I think this child and her family have been living through a nightmare, but I think we can put a positive end to that very quickly now that they've found us.
That having been said, I'm open to hearing how you would suggest proceeding if you have an issue with any aspect of what is being proposed. :cwds:
I was just going by the OP saying her daughter was mostly in the 300s. And I was referring to bolus not basal.
All that matters is that she get her more evened out, and I hope she does that, by whatever method.
Just look at the last couple of day's numbers (which the OP posted a couple of days back). The necessary course of action is obvious - reduce the amount of insulin she's getting..
OK, you being a seasoned parent.
If you never had a proper training, how do you know if anything you have is set right?
You have to stop your world and reevaluate everything you ever learned.
like i said just because you have highs it does not mean that more insulin has to be given. MAYBE, the body is conpensating for TOO much insulin by kicking out glucose, IT IS a normal bodily function that is not normally impacted by an autoimmune responce.
Once you stop the body from kicking out glucose you may very well end up with better control with LESS insulin.
i could be totally wrong. but just looking at the numbers, this is what I see.
Ok guys, I did something wrong! I can't see it, please tell me what it is!
Today's numbers, using a 1:20 carb ratio, the idea that 4 carbs raises bg 55pts, and 1 unit Novolog lowers by 150pts:
8:03am............................25 carbs, 4.5 units Lantus, 1 unit Novolog (for carbs, no correction)
9:55am............427............2 units Novolog correction
1:52pm..............................4.5 units Novolog (for carbs)
3:06pm............324.............10 carbs, 1/2 unit Novolog (for carbs)
8:32pm............245..............22 carbs, 1/2 unit (half dose for carbs because it's bedtime and we were nervous )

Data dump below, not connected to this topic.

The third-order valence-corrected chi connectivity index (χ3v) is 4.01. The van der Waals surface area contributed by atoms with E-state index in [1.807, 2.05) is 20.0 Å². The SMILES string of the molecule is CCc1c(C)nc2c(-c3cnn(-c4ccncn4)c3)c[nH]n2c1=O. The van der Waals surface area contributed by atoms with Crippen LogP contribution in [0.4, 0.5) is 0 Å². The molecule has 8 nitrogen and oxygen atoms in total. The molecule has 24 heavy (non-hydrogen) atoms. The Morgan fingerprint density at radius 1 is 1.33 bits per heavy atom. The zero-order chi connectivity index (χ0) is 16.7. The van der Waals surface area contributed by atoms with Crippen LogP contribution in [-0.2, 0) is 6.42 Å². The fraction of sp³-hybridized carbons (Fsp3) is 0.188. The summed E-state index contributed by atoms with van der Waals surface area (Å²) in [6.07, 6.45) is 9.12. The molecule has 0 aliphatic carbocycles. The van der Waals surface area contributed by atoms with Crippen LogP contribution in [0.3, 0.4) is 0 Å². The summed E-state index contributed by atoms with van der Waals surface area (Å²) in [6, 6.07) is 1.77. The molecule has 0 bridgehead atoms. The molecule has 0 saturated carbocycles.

Was the 4.5 units for lunch too much? Or did she go too long w/out a snack? And why was she 427 after her breakfast shot? Thanks
What was her blood sugar at 8:03 when she ate? What did she eat at 1:12 for 96 carbs?
No worries, you didn't do anything wrong.. :cwds:
It actually looks like the 1:20 is not bad as a carb ratio, and the Lantus is looking good. No bad lows today, and no insulin resistance. Excellent work - I'd stay the course for another day!
But now it's time to start fine-tuning. And that means it's time to talk about pre-bolusing. For your daughter's meals, when do you give her the bolus? Before, during, or after the meal? My guess is during or after..
It is looking like her carbs are hitting the bloodstream before the boluses have started working, so that she's spiking high after a meal but then is back at her starting point 4 hours later. This is something that most of us on here wrestle with at one time or another.
Bottom line is you will have to start giving the insulin sooner than you have been. But this is a very modest and manageable change, compared to the major changes you've already made.
You're doing well. Stay the course!
We give it after. They said within 30min. Some days she doesn't eat all we give to her. Like today, her lunch was actually 130 somthing carbs, but she she only had one bite of the mac and cheese, opting for the milkshake and fruit instead. How can I give her insulin when I won't know the dose until she's done?
Is it an age thing, because they said we'd change to before meals when she's older and can be counted on to eat everything.
You have gotten great advice. It will take a bit to digest everything.First. get the books mentioned. Read them and then read , and re-read them. Then start talking with your Docs. If they are not working with you then switch to new Docs, get some references first. It is OK if it takes you a year to get this all figured out. Ali
Maybe she was too high after her breakfast shot because you don't know what number she was when she ate her breakfast, and she could have been higher than the 291 an hour before which wasn't corrected. Maybe the 2 unit correction at 9.55am wouldn't have been needed if it were corrected earlier.
Your giving insulin for carbs actually seems to quite a lot longer than 30 mins after.